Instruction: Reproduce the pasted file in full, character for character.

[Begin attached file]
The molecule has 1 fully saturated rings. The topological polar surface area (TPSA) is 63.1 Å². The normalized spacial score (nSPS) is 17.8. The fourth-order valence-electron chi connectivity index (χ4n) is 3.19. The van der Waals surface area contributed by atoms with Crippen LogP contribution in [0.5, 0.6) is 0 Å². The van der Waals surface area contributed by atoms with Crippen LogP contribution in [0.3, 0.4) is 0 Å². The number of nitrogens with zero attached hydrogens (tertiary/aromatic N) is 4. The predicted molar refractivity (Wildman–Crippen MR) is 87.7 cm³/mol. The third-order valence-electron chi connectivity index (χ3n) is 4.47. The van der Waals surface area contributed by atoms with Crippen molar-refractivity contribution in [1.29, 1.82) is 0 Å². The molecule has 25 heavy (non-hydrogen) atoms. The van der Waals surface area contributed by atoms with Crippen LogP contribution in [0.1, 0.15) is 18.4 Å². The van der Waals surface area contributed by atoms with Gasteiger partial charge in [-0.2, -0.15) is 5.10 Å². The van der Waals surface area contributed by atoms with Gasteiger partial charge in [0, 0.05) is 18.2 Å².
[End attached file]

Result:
The molecule has 1 fully saturated rings. The topological polar surface area (TPSA) is 63.1 Å². The normalized spacial score (nSPS) is 17.8. The fourth-order valence-electron chi connectivity index (χ4n) is 3.19. The van der Waals surface area contributed by atoms with Crippen LogP contribution in [0.5, 0.6) is 0 Å². The van der Waals surface area contributed by atoms with Crippen LogP contribution in [0.3, 0.4) is 0 Å². The number of nitrogens with zero attached hydrogens (tertiary/aromatic N) is 4. The predicted molar refractivity (Wildman–Crippen MR) is 87.7 cm³/mol. The third-order valence-electron chi connectivity index (χ3n) is 4.47. The van der Waals surface area contributed by atoms with Crippen molar-refractivity contribution in [1.29, 1.82) is 0 Å². The molecule has 25 heavy (non-hydrogen) atoms. The van der Waals surface area contributed by atoms with Crippen LogP contribution in [0.1, 0.15) is 18.4 Å². The van der Waals surface area contributed by atoms with Gasteiger partial charge in [-0.2, -0.15) is 5.10 Å². The van der Waals surface area contributed by atoms with Gasteiger partial charge in [0, 0.05) is 18.2 Å².